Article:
This speech again shows her confidence and her ability to cope. Bathsheba is the only female in the corn exchange (“the single one of her sex that the room contained”) but does not seem to mind. “‘Tis a handsome maid, however, and she’ll soon get picked up”. Here the people in the corn market are discussing Bathsheba and assume that she will get married and hand over the farm for her husband to get picked up. This chapter alone shows that Bathsheba has a hard task ahead of her because of the men’s views of a woman farmer.
The farm workers are convinced that she will “bring them all to the bad”. She goes against traditional ways; “Why only yesterday she cut a rasher of bacon the longways of the flitch! ” (Chapter fifteen). For the farm workers, any change is wrong. Bathsheba has a traditional man’s job. She is a woman farmer but she is not afraid to join in with the manual labour (helping with the shearing etc… ). Bathsheba is very much out of place amongst a mostly male farming community. However, she copes very well. She is a hardheaded woman.
This handicap (her sex) brings doubt and lack of faith amongst the farm workers; “Our mis’ess will bring us all to the bad”. Bathsheba is of an “impulsive nature under a deliberative aspect”. In chapter three Bathsheba leans back on her saddle in a dangerous way. She is aware of this being ambitious. She is also aware that she is acting more like a man. This action is very unladylike and was certainly not expected of a woman. In chapter six, when Gabriel has just helped put out the fire he asks: “Where is your master the farmer? ” “Tisn’t a master; ’tis a Mistress, Shepherd. ” “A woman farmer? ”
Here Gabriel immediately assumes that it is a male farmer (as would have been expected in the mid 19th Century) and when he finds out that it is a female farmer he is astonished. The very fact that there is a question mark after “A woman farmer” shows that he is not simply repeating what he has been told but he is repeating it in disbelief. In this rural community responsibilities fall into two categories: the practical responsibilities and the moral responsibilities. Oak acts as a tutor on many occasions to Bathsheba and she slowly becomes aware of her need for his aid both practically and morally.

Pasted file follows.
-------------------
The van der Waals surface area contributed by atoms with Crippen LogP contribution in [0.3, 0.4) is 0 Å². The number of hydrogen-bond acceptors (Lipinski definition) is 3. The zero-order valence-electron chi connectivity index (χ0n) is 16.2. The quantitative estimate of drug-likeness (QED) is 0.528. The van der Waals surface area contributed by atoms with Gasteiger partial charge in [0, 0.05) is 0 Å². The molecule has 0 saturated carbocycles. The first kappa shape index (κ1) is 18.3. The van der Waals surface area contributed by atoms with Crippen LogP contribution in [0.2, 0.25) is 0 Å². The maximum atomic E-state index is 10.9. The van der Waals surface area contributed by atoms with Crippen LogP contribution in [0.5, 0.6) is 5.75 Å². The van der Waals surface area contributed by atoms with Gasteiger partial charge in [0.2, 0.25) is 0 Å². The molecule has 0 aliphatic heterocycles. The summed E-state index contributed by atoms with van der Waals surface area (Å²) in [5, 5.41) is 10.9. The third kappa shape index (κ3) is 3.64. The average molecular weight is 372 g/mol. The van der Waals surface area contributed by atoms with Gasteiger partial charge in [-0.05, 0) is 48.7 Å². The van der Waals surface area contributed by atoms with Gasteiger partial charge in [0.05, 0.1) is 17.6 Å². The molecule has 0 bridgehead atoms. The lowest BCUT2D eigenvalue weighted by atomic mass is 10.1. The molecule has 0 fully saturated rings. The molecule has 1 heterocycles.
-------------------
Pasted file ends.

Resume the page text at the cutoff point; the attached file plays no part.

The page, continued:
In chapter four when Gabriel is asking Bathsheba to marry him she acts irresponsibly, firstly by running after him and secondly by leading him on and then turning him down. Bathsheba runs after Gabriel not to accept him but also not to lose him. The way Bathsheba leads Gabriel on and treats it as a game when he is proposing to her and answering his offerings by saying “Yes: I should like that” and “Dearly I should like that” shows how she is vain and unintentionally cold hearted. She would like the bride’s opportunity of showing off, but not her responsibilities.
We learn why Gabriel will not succeed with her now. He is too humble (she needs impressing) and too honest (some deception is required). When Bathsheba, as a game uses the Bible and key for the old superstitious practice of foretelling her husband. The way Bathsheba leaves it to fate is very irresponsible. She fails to consider the consequences of her actions. Whilst Bathsheba is sending the valentine Hardy goes to great extent to stress the idle off-hand way in which the card is sent; “Bathsheba, a small yawn upon her mouth, took the pen, and with off-hand serenity directed the missive to Boldwood”.